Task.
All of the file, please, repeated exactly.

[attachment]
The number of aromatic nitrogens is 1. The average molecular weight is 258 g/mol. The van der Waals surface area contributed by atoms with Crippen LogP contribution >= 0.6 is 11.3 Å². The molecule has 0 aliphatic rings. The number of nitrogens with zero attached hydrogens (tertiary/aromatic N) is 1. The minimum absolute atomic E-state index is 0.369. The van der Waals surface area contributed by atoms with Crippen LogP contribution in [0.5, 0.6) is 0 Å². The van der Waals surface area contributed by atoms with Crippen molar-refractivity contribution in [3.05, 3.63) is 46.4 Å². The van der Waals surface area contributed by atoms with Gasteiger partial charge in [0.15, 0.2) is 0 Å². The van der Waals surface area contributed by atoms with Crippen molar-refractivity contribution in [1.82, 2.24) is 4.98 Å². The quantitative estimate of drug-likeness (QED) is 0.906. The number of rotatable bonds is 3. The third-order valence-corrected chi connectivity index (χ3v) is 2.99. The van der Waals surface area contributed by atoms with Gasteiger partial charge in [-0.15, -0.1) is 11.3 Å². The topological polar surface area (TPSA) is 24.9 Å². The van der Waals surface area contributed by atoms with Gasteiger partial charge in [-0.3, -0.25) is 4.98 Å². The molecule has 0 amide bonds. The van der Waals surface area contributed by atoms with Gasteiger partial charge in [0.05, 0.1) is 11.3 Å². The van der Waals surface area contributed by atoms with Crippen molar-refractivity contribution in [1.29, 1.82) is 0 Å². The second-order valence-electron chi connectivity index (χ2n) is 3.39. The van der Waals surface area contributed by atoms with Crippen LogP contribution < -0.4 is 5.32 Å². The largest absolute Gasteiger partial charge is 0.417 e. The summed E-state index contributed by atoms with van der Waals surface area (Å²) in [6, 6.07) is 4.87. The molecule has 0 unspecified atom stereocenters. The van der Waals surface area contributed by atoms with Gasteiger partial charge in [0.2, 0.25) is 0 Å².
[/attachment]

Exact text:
The number of aromatic nitrogens is 1. The average molecular weight is 258 g/mol. The van der Waals surface area contributed by atoms with Crippen LogP contribution >= 0.6 is 11.3 Å². The molecule has 0 aliphatic rings. The number of nitrogens with zero attached hydrogens (tertiary/aromatic N) is 1. The minimum absolute atomic E-state index is 0.369. The van der Waals surface area contributed by atoms with Crippen LogP contribution in [0.5, 0.6) is 0 Å². The van der Waals surface area contributed by atoms with Crippen molar-refractivity contribution in [3.05, 3.63) is 46.4 Å². The van der Waals surface area contributed by atoms with Gasteiger partial charge in [0.15, 0.2) is 0 Å². The van der Waals surface area contributed by atoms with Crippen molar-refractivity contribution in [1.82, 2.24) is 4.98 Å². The quantitative estimate of drug-likeness (QED) is 0.906. The number of rotatable bonds is 3. The third-order valence-corrected chi connectivity index (χ3v) is 2.99. The van der Waals surface area contributed by atoms with Gasteiger partial charge in [-0.15, -0.1) is 11.3 Å². The topological polar surface area (TPSA) is 24.9 Å². The van der Waals surface area contributed by atoms with Gasteiger partial charge in [-0.3, -0.25) is 4.98 Å². The molecule has 0 amide bonds. The van der Waals surface area contributed by atoms with Gasteiger partial charge in [0.05, 0.1) is 11.3 Å². The van der Waals surface area contributed by atoms with Crippen molar-refractivity contribution in [1.29, 1.82) is 0 Å². The second-order valence-electron chi connectivity index (χ2n) is 3.39. The van der Waals surface area contributed by atoms with Crippen LogP contribution < -0.4 is 5.32 Å². The largest absolute Gasteiger partial charge is 0.417 e. The summed E-state index contributed by atoms with van der Waals surface area (Å²) in [6, 6.07) is 4.87. The molecule has 0 unspecified atom stereocenters. The van der Waals surface area contributed by atoms with Gasteiger partial charge in [0.2, 0.25) is 0 Å².